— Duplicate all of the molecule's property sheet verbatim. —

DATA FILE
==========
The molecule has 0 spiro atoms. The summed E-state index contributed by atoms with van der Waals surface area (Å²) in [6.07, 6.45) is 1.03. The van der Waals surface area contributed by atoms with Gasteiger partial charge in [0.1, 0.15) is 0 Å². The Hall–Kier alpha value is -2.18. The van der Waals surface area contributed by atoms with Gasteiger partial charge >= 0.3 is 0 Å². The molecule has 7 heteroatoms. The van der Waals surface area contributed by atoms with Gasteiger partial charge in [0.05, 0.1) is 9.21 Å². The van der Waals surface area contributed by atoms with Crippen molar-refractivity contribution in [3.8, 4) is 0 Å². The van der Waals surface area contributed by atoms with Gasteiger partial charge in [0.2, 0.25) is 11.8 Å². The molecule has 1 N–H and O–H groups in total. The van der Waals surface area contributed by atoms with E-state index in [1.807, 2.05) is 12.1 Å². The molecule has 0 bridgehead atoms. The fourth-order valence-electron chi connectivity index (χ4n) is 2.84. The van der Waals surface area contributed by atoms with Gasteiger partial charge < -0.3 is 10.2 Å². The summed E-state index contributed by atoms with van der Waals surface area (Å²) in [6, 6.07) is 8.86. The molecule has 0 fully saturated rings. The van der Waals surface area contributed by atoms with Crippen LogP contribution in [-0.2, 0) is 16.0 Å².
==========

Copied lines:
The molecule has 0 spiro atoms. The summed E-state index contributed by atoms with van der Waals surface area (Å²) in [6.07, 6.45) is 1.03. The van der Waals surface area contributed by atoms with Gasteiger partial charge in [0.1, 0.15) is 0 Å². The Hall–Kier alpha value is -2.18. The van der Waals surface area contributed by atoms with Gasteiger partial charge >= 0.3 is 0 Å². The molecule has 7 heteroatoms. The van der Waals surface area contributed by atoms with Gasteiger partial charge in [0.05, 0.1) is 9.21 Å². The van der Waals surface area contributed by atoms with Crippen molar-refractivity contribution in [3.8, 4) is 0 Å². The van der Waals surface area contributed by atoms with Gasteiger partial charge in [0.2, 0.25) is 11.8 Å². The molecule has 1 N–H and O–H groups in total. The van der Waals surface area contributed by atoms with E-state index in [1.807, 2.05) is 12.1 Å². The molecule has 0 bridgehead atoms. The fourth-order valence-electron chi connectivity index (χ4n) is 2.84. The van der Waals surface area contributed by atoms with Gasteiger partial charge < -0.3 is 10.2 Å². The summed E-state index contributed by atoms with van der Waals surface area (Å²) in [6, 6.07) is 8.86. The molecule has 0 fully saturated rings. The van der Waals surface area contributed by atoms with Crippen LogP contribution in [-0.2, 0) is 16.0 Å².